Still in love but feeling like a doormat, a young woman struggles to move on after breaking up with the commitment-phobe she's been dating since college. When he calls months later to tell her he has advanced-stage cancer, she's not sure which is more frightening: facing that he isn't The One, or that he is.
I like the second one better. The first one had me thinking - same old same old - until I got to the end. Whatever you do, keep that last line!ReplyDelete
That last line is in my query too, so I'm excited everyone likes it! :)ReplyDelete
I like the second version better. It brings it more to life.ReplyDelete
I like the 2nd one a lot better, but I think you need to transition into the "hook" line a bit smoother. Maybe it's the lack of a reaction from the MC to the pronouncement. I know this is a logline, but it still feels a little jarring to me. Don't go overboard here, but maybe add (literally) a word or two to smooth the transition a bit more.ReplyDelete
It's not the genre I read, but I'm interested. Sounds sad :(ReplyDelete
Log lines are tough because they're really not supposed to be that long. It's easy for us to say "add more detail!", but I think you only need to tell enough to be intrigued.ReplyDelete
As such, I personally like your first one better than the second, as the second gets into too much detail for me.
I think the first could be tightened (take out “begun to”, “her longtime”), but otherwise pretty dang good. Women's Fiction generally isn't my cup of tea, but I could see where this would catch eyes.
The last line is brilliant and honestly, you could probably get away with a weaker first line because the last one is so compelling.ReplyDelete
However, that's not the point of this exercise, so here are my comments.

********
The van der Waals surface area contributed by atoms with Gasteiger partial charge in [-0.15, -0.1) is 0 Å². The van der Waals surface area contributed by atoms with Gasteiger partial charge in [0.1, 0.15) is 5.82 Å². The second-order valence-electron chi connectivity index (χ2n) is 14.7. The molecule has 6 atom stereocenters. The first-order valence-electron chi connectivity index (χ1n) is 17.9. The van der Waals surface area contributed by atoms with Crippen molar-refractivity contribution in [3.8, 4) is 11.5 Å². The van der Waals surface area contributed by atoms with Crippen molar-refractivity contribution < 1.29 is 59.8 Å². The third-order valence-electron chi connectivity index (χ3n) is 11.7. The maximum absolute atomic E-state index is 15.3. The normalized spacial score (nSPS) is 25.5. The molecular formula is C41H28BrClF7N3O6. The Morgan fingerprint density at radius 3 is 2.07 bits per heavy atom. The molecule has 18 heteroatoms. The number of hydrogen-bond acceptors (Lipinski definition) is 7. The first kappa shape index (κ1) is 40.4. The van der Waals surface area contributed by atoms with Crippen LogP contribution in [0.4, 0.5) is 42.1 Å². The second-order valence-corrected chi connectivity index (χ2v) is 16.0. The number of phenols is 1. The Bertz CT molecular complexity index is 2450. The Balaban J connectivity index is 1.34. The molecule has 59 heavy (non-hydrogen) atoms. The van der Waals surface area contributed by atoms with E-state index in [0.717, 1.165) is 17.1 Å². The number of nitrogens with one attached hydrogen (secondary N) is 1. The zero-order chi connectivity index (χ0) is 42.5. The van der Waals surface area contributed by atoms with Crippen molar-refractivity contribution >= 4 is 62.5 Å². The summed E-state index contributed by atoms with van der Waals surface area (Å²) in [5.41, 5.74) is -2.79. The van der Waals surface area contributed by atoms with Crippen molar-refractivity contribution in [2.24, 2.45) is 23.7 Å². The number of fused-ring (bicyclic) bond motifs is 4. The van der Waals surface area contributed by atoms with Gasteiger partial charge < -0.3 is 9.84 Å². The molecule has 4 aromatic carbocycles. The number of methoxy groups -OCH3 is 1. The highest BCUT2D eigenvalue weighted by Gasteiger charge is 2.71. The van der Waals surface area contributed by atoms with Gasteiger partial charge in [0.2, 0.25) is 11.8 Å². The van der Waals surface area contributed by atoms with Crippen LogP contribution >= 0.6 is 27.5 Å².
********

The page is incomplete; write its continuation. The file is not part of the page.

I think you should combine your first and second attempts. I feel the first line in the first attempt is a bit weak, while the second attempt is too wordy, potentially lessening the impact of the last line. I would go with:
"A young woman is struggling to move on from the commitment-phobe she's been dating since college, when she learns he has advanced-stage cancer. Now she's not sure which is more frightening: facing that he isn't The One, or that he is."
Or something like that. I don't think you need the bit about breaking up because if she's trying to move on, she's obviously broken up with him.
Thanks again to everyone for their comments! I'm so happy that everyone liked the last line, because it's something I've had in my mind since the first day I wrote this manuscript. It's really the heart of the entire story...which is harder: convincing yourself the man you've loved the past seven years isn't The One, or facing that he is and that he might soon be gone forever? It's loosely based on a very real part of my life, and writing this manuscript was a huge part of how I processed this situation as in unfolded years ago.ReplyDelete
Anyhow, all of that is just to say that I'm absolutely thrilled everyone loves the second sentence, because that's really the crux of the whole manuscript!
Also, Bron, I think you might have nailed the perfect mix between the first and second. I hope you don't mind if I use it! :)ReplyDelete
Sorry for not responding to this before. Only just read it now! I don't mind at all. :-) I'm glad to think I helped. Now if only I could figure out my own logline...ReplyDelete